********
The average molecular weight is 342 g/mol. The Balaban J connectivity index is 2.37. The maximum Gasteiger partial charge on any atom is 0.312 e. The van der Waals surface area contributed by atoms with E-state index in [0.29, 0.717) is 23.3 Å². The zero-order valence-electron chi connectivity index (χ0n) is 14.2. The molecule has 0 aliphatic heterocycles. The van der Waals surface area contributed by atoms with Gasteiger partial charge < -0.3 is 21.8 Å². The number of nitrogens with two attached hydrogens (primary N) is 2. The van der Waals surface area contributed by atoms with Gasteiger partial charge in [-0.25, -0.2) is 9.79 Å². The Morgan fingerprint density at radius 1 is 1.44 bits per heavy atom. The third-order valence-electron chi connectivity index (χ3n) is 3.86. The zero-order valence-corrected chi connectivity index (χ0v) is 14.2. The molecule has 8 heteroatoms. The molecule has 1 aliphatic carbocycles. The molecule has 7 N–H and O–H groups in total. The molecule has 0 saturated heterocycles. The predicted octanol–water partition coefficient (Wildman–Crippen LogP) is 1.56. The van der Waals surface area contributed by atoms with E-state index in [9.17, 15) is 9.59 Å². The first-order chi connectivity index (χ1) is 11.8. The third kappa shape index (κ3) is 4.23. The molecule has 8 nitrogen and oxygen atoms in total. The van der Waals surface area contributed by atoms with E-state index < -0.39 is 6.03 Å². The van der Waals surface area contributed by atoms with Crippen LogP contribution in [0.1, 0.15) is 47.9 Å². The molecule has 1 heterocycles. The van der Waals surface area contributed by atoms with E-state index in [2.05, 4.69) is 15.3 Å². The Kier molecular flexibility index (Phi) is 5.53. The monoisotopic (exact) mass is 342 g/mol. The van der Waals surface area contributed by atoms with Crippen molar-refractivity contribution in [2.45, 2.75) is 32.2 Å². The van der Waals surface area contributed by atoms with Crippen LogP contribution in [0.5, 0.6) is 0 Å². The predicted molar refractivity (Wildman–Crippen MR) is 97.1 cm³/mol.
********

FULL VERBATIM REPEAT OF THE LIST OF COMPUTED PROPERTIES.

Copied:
The average molecular weight is 342 g/mol. The Balaban J connectivity index is 2.37. The maximum Gasteiger partial charge on any atom is 0.312 e. The van der Waals surface area contributed by atoms with E-state index in [0.29, 0.717) is 23.3 Å². The zero-order valence-electron chi connectivity index (χ0n) is 14.2. The molecule has 0 aliphatic heterocycles. The van der Waals surface area contributed by atoms with Gasteiger partial charge < -0.3 is 21.8 Å². The number of nitrogens with two attached hydrogens (primary N) is 2. The van der Waals surface area contributed by atoms with Gasteiger partial charge in [-0.25, -0.2) is 9.79 Å². The Morgan fingerprint density at radius 1 is 1.44 bits per heavy atom. The third-order valence-electron chi connectivity index (χ3n) is 3.86. The zero-order valence-corrected chi connectivity index (χ0v) is 14.2. The molecule has 8 heteroatoms. The molecule has 1 aliphatic carbocycles. The molecule has 7 N–H and O–H groups in total. The molecule has 0 saturated heterocycles. The predicted octanol–water partition coefficient (Wildman–Crippen LogP) is 1.56. The van der Waals surface area contributed by atoms with E-state index in [9.17, 15) is 9.59 Å². The first-order chi connectivity index (χ1) is 11.8. The third kappa shape index (κ3) is 4.23. The molecule has 8 nitrogen and oxygen atoms in total. The van der Waals surface area contributed by atoms with E-state index < -0.39 is 6.03 Å². The van der Waals surface area contributed by atoms with Crippen LogP contribution in [0.1, 0.15) is 47.9 Å². The molecule has 1 heterocycles. The van der Waals surface area contributed by atoms with E-state index in [2.05, 4.69) is 15.3 Å². The Kier molecular flexibility index (Phi) is 5.53. The monoisotopic (exact) mass is 342 g/mol. The van der Waals surface area contributed by atoms with Crippen molar-refractivity contribution in [2.45, 2.75) is 32.2 Å². The van der Waals surface area contributed by atoms with Crippen LogP contribution in [0.5, 0.6) is 0 Å². The predicted molar refractivity (Wildman–Crippen MR) is 97.1 cm³/mol.